Many of the dwarf gouramis that are very popular among aquarists are aquacultured variants of the same species, Colisa lalia (also known as Trichogaster lalius in some references). The "natural" fish in the wild is light metallic blue with thin red vertical stripes. The Powder Blue Dwarf Gourami is close to the "natural" variant - light metallic blue with red trim on its fins and broken red stripes throughout its body - though the red coloration isn't as strong in this variant and may even be nearly absent on the body. As with all other dwarf gourami variants, the color of these fish can be highly variable and may not exactly resemble the one pictured above.
Gouramis and other Anabantids (including the ever-popular Bettas and Siamese Fighting Fish) have an internal organ called the labyrinth organ that allows them to breathe atmospheric air in addition to using their gills. This is an adaptation to the rice paddies and stagnant pools in which these fish often live. All gouramis also have specialized pelvic fins that look like long filaments that they use to sense their surroundings.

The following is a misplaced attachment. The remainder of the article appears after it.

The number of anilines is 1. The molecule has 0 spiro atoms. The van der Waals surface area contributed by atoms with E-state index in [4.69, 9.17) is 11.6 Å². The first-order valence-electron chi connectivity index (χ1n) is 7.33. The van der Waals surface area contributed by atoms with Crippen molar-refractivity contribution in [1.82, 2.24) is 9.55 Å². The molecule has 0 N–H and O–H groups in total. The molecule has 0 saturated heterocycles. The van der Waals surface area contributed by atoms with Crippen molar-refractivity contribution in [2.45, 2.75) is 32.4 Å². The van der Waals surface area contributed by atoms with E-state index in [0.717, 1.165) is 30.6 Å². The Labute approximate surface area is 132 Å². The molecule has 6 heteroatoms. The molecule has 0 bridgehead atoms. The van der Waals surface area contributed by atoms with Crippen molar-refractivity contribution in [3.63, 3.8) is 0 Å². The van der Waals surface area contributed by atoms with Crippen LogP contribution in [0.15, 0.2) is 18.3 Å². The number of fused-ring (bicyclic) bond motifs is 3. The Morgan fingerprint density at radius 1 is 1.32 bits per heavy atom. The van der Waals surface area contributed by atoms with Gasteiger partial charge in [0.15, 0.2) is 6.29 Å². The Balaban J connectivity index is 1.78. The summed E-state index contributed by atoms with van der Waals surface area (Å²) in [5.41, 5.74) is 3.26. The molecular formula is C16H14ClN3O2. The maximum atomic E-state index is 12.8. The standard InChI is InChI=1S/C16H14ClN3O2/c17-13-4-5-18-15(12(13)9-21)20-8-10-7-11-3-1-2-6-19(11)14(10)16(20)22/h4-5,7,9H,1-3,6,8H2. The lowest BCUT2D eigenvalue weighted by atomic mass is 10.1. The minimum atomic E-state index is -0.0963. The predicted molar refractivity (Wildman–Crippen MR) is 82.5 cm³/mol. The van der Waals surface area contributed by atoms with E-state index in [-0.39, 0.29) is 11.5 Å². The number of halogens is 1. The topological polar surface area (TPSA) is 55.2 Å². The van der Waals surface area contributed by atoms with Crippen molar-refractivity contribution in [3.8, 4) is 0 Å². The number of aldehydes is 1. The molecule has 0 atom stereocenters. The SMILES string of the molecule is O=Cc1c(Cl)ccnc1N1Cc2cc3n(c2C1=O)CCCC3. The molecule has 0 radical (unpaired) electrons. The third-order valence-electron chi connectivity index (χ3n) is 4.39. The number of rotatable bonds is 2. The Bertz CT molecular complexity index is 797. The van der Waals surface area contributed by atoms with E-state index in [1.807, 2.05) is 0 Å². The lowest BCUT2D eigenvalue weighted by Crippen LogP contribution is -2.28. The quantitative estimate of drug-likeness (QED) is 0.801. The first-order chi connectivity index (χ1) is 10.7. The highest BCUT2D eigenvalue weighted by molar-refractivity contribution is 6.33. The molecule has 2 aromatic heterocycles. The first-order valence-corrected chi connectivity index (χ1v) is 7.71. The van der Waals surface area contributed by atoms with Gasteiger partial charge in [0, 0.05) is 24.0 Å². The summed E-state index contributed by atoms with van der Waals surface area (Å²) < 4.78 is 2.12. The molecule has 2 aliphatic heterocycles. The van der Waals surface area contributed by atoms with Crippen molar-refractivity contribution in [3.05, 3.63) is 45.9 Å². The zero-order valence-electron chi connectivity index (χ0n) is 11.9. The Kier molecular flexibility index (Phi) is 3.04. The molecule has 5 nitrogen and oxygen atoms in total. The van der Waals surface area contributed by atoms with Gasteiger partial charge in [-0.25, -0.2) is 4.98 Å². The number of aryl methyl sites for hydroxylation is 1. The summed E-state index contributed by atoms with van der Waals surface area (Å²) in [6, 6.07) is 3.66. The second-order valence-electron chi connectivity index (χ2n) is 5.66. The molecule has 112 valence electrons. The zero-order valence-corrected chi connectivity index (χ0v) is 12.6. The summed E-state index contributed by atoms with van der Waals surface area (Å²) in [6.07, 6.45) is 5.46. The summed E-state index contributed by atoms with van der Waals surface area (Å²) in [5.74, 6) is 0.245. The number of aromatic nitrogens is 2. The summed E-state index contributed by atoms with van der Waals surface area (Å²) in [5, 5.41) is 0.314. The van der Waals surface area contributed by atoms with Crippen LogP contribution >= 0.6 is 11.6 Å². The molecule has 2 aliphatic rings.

Gouramis, like bettas, are bubble nest breeders. The males build floating nests out of bubbles that the eggs are deposited into until they hatch and develop into free-swimming fry. Breeding is fairly simple. Males and females can be differentiated by colors in many cases (males being more colorful) and male fish develop a dorsal fin that is elongated and ends in a point while females stay short and rounded.
These fish will accept a large variety of floating pellet and flake foods. Gouramis are generally suitable for planted aquariums, as they will not damage the live plants. As they get larger they can become slightly aggressive, particularly to other gouramis or in confined conditions. Tank mates should be chosen to able to handle this aggression. They do well with barbs, loaches, large tetras, and semi-aggressive cichlids. Dwarf gouramis are less aggressive and can be kept with smaller or more peaceful tankmates, or in smaller aquariums than their larger counterparts. Some species are highly specialized and may grow very large or need a very specific pH range or other water parameters.